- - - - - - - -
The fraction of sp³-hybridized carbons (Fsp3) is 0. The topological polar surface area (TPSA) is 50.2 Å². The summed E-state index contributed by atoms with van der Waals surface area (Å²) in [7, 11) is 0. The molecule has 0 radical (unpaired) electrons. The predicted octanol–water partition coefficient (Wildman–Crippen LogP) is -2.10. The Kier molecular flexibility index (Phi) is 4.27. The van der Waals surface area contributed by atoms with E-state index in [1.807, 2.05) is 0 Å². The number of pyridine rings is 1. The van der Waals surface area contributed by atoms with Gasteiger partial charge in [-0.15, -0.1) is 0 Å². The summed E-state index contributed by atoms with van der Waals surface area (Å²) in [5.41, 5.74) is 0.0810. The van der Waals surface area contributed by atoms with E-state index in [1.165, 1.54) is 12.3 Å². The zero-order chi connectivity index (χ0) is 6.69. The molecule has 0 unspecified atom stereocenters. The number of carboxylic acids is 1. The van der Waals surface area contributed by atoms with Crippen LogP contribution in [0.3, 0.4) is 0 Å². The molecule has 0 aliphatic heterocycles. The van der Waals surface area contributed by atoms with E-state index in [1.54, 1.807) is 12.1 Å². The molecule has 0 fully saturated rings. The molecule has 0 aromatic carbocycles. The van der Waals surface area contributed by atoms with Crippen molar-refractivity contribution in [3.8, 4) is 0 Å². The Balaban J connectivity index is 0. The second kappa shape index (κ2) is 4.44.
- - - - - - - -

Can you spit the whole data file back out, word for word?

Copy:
The fraction of sp³-hybridized carbons (Fsp3) is 0. The topological polar surface area (TPSA) is 50.2 Å². The summed E-state index contributed by atoms with van der Waals surface area (Å²) in [7, 11) is 0. The molecule has 0 radical (unpaired) electrons. The predicted octanol–water partition coefficient (Wildman–Crippen LogP) is -2.10. The Kier molecular flexibility index (Phi) is 4.27. The van der Waals surface area contributed by atoms with E-state index in [1.807, 2.05) is 0 Å². The number of pyridine rings is 1. The van der Waals surface area contributed by atoms with Gasteiger partial charge in [-0.15, -0.1) is 0 Å². The summed E-state index contributed by atoms with van der Waals surface area (Å²) in [5.41, 5.74) is 0.0810. The van der Waals surface area contributed by atoms with E-state index in [1.165, 1.54) is 12.3 Å². The zero-order chi connectivity index (χ0) is 6.69. The molecule has 0 unspecified atom stereocenters. The number of carboxylic acids is 1. The van der Waals surface area contributed by atoms with Crippen LogP contribution in [0.3, 0.4) is 0 Å². The molecule has 0 aliphatic heterocycles. The van der Waals surface area contributed by atoms with E-state index in [1.54, 1.807) is 12.1 Å². The molecule has 0 fully saturated rings. The molecule has 0 aromatic carbocycles. The van der Waals surface area contributed by atoms with Crippen molar-refractivity contribution in [3.8, 4) is 0 Å². The Balaban J connectivity index is 0. The second kappa shape index (κ2) is 4.44.